What if You Eat Too Much Wheat Bread?

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A balanced breakfast with eggs, salmon, avocado and whole wheat bread.
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Because a healthy diet is about balance, too much wheat bread is not a good thing. To get the most from your wheat bread, eat the recommended portions and choose whole-grain products made from the entire grain kernel over products that say "enriched," which generally means refined. The U.S. Department of Agriculture recommends adult women consume around 6 oz. daily, while men need slightly more -- approximately 8 oz., although men over 30 need only 7 oz. daily.

Colorectal Cancer

It's uncertain whether a high intake of dietary fiber, which exists in wheat bread, prevents or promotes colorectal cancer, says MayoClinic.com. Evidence is mixed, as some studies show benefit, and others suggest an increased risk. To be safe, consume only the recommended portions of wheat bread and dietary fiber and follow a regular colon cancer screening regimen.

Weight Gain

Eating too much wheat bread can lead to wheat gain if you consume more calories than your body can use. Although your individual calorie needs vary, based on you age, sex, current weight, health status and activity level, most people should consume fewer than 2,000 calories daily to maintain their weight. Additionally, incorporating a regular exercise regimen of at least 30 minutes of aerobic exercise on most days will help you burn any additional calories you consume.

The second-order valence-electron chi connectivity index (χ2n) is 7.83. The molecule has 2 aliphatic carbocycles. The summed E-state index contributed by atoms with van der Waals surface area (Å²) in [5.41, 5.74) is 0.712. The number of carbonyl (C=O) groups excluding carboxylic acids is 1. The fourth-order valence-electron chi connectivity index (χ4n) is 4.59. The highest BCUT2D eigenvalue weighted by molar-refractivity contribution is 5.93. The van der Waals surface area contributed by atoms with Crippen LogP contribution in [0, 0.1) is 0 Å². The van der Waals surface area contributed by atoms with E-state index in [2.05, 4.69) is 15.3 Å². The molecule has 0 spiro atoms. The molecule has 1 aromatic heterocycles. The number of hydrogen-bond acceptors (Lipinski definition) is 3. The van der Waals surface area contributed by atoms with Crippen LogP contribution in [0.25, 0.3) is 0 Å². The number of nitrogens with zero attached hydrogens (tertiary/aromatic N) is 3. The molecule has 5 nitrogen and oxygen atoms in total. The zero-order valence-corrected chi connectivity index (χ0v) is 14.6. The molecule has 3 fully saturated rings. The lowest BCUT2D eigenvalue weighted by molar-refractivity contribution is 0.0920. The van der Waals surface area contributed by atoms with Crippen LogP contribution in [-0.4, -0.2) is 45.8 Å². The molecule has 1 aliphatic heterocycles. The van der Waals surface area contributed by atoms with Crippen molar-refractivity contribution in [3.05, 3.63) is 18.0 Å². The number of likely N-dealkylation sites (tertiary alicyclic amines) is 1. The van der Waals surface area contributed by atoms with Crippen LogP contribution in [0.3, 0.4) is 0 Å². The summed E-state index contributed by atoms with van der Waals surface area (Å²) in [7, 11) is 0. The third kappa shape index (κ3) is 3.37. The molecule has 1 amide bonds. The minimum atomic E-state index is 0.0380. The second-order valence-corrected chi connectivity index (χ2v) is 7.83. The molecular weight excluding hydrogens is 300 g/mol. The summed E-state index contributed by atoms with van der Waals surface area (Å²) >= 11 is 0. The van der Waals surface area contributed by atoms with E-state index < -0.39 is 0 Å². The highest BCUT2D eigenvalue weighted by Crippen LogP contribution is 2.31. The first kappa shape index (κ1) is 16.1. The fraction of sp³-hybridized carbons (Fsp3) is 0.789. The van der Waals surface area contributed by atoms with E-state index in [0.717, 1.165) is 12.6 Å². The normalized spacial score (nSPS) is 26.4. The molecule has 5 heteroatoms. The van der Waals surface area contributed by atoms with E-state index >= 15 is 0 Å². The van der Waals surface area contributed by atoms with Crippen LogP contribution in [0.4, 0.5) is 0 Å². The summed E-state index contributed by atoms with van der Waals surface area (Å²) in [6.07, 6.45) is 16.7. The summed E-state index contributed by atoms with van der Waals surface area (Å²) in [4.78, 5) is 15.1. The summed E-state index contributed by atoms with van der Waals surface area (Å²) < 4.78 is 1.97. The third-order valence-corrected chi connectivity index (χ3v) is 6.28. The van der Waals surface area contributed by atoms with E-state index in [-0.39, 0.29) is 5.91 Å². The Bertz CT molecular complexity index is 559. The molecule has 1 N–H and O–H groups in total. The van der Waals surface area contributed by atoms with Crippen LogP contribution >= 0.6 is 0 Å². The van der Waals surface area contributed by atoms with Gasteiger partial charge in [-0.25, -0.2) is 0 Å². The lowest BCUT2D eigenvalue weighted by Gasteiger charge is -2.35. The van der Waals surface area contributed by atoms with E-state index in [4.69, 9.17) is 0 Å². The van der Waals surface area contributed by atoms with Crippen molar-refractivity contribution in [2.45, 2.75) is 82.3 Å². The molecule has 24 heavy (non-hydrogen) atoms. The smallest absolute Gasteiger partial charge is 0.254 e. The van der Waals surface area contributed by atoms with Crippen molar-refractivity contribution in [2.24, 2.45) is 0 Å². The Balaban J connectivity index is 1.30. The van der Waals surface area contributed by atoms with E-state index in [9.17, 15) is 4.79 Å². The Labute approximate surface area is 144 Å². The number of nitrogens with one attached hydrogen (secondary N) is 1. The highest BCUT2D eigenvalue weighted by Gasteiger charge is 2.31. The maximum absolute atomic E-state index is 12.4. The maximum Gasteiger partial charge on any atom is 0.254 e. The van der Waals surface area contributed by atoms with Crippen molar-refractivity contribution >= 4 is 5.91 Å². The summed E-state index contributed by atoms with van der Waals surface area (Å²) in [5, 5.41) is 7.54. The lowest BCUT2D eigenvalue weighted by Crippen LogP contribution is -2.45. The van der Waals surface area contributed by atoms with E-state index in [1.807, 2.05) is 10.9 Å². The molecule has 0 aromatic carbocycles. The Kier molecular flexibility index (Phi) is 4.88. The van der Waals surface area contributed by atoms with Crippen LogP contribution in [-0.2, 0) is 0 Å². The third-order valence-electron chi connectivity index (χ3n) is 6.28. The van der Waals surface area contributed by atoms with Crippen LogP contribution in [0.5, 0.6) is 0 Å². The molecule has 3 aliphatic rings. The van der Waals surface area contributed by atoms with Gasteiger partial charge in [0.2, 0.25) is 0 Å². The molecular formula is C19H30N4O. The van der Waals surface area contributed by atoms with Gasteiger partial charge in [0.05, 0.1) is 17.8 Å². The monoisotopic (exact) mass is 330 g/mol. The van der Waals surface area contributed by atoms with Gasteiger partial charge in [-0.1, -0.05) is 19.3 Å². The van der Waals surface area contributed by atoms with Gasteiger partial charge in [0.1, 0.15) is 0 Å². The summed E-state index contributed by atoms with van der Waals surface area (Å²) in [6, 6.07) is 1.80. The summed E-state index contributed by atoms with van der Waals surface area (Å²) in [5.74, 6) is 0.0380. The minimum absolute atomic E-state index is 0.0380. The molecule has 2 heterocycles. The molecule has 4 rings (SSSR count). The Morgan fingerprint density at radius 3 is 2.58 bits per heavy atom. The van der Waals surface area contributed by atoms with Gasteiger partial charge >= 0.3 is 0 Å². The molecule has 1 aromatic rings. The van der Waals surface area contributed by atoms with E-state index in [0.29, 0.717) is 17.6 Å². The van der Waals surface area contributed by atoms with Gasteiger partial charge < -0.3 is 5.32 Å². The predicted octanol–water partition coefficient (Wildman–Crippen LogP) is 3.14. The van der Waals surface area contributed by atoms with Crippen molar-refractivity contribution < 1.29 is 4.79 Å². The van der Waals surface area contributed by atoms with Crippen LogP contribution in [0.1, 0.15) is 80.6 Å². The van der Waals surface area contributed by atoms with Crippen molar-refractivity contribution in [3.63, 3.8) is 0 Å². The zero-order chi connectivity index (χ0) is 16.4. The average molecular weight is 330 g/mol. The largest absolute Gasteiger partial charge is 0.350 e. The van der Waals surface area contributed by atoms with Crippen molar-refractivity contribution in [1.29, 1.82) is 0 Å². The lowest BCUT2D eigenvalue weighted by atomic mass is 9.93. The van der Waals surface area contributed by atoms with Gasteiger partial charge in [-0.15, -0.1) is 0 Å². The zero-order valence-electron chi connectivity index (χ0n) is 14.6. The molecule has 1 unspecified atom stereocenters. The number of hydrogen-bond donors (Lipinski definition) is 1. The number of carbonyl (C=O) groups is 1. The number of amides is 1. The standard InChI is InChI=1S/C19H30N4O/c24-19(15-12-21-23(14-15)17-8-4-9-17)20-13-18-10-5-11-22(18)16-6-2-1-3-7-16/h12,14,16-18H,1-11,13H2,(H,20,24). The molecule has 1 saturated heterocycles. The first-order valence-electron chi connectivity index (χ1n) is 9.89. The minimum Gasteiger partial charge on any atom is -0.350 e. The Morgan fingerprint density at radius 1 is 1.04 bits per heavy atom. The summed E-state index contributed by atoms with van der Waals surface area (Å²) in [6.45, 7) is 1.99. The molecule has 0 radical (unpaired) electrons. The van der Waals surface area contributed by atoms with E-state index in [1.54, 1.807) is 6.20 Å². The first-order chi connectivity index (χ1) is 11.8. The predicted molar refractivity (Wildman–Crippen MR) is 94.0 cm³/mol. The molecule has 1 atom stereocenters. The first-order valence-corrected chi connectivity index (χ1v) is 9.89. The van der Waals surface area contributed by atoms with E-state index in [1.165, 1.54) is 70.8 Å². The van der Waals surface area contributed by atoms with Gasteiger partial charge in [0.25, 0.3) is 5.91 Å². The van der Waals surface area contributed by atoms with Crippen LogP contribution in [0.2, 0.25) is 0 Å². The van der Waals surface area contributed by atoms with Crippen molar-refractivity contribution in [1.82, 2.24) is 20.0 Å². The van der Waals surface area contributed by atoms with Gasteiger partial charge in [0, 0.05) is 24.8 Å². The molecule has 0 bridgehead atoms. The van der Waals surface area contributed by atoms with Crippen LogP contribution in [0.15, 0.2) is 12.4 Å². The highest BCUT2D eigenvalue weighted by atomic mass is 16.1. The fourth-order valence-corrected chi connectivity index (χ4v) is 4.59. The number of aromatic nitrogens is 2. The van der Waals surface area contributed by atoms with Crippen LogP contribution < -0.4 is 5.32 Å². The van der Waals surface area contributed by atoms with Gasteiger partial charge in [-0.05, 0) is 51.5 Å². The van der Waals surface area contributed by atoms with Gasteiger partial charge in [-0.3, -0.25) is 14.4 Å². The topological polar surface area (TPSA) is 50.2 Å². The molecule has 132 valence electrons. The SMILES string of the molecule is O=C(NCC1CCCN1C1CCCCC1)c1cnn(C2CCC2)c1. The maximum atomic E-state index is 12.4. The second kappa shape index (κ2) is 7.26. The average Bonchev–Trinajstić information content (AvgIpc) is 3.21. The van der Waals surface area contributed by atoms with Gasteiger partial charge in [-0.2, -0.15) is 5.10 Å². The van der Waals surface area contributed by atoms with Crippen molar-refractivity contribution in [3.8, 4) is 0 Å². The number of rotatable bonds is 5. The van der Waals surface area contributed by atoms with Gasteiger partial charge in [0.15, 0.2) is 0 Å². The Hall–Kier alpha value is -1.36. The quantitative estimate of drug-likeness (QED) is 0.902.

If consuming too much wheat bread keeps you from eating other foods your body needs, you might develop a nutritional deficiency. Physical signs of nutritional deficiencies include, dry hair, brittle nails, excessive ear wax, tooth decay, cold hands and slow wound healing. The symptoms vary based on the nutrients you're lacking. In general, if you feel fatigued or ill often, your body is likely sending you a message. Consult your doctor for advice.

Allergic Reactions

A person with a food allergy to wheat can experience several bothersome effects from consuming too much wheat bread. Stomach cramps, bloating and gas are among them. Additionally, people who have a gluten intolerance, such as those with celiac disease, might experience chronic diarrhea or constipation, sudden weight loss or weight gain and anemia. Because the disease can appear at any time, and can be triggered by a viral infection, a surgical procedure, pregnancy, childbirth or stress, you should talk to your doctor if you experience unusual symptoms after consuming wheat bread.

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